1. What is your leadership structure?
  2. Who holds the senior (lead) pastor accountable?
  3. How does the church invest in the growth of its staff?
  4. What is your theology and practice of spiritual gifts?
  5. Are you expecting a "two for one" deal: my spouse to work, for free?
  6. What is your vision or mission statement, and how is your church living it out?
  7. What is your church doing outside?  Would your community notice if you disappeared?
  8. What is your church's definition of evangelism and how do you do it?
  9. How do you define discipleship, in your church?
  10. Why is this position open?  What happened to the previous people who left this position?
Bonus:  Run for the hills, if the job ad says, "must be completely loyal to the senior pastor".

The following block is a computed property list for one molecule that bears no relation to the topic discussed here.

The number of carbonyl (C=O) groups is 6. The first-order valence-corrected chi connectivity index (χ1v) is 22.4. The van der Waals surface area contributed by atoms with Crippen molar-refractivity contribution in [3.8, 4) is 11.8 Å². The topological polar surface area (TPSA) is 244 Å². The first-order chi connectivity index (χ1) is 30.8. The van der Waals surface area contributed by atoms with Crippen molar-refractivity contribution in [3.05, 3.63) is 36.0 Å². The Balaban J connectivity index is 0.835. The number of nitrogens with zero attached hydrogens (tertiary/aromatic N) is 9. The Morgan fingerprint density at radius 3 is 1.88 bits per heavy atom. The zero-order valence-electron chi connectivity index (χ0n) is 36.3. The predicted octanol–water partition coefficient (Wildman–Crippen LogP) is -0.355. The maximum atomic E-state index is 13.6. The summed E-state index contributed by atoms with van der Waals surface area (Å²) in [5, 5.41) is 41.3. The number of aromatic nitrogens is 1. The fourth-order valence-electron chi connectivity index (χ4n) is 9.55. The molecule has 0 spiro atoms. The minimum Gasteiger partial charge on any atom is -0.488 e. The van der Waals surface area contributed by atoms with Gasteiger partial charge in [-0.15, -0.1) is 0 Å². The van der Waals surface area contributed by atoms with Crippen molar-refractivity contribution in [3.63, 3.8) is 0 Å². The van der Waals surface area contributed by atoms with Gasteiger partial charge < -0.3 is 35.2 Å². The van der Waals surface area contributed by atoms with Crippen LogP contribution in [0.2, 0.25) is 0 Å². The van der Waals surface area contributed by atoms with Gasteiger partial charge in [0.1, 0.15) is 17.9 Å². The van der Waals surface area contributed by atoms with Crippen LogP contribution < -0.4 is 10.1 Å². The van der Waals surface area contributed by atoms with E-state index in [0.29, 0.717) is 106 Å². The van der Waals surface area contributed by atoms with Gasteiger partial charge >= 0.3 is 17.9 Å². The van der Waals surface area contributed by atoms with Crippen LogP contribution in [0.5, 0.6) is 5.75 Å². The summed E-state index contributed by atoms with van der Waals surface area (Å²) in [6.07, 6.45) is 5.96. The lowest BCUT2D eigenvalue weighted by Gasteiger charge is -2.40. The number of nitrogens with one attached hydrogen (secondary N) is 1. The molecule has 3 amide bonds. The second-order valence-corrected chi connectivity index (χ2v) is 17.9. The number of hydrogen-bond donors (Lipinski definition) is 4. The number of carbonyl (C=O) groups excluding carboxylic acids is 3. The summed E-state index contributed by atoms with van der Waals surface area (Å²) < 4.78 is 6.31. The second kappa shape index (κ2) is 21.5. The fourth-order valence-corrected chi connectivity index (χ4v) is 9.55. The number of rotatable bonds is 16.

A Dog's Story

Have you ever wondered what's up with those dogs in your neighborhood that bark incessantly?  Andrew Hamilton wrote about his (relationship with his) dog, Lucy.

Back in June we almost sold our dog Lucy. She had been driving us mad for over a year with her constant banging on the door during the night and I had grown to really dislike her.

In speaking to her, I called her ‘dog’ or ‘stupid dog’. Some days I would just look at her and say snarl ‘Gumtree’ in a menacing tone… I think she knew she wasn’t my favourite ‘person’. Eventually she played up enough that I was able to win the argument to move her on. However, when the time came to do it I was overcome with a deep sense that it was a wrong decision.

Andrew Hamilton, Loving Lucy

Don't Tell Someone Else's Story (Too Often)

Someone told me about hearing his pastor share a deeply moving story about his daughter and a string of pearls.  A year or two later, I heard that same story told, on the radio, by a preacher, about his daughter.  It is possible that both men prefaced the story by saying it was someone else's story, and maybe we just missed that.

Scot McKnight wrote about pastors who plagiarize.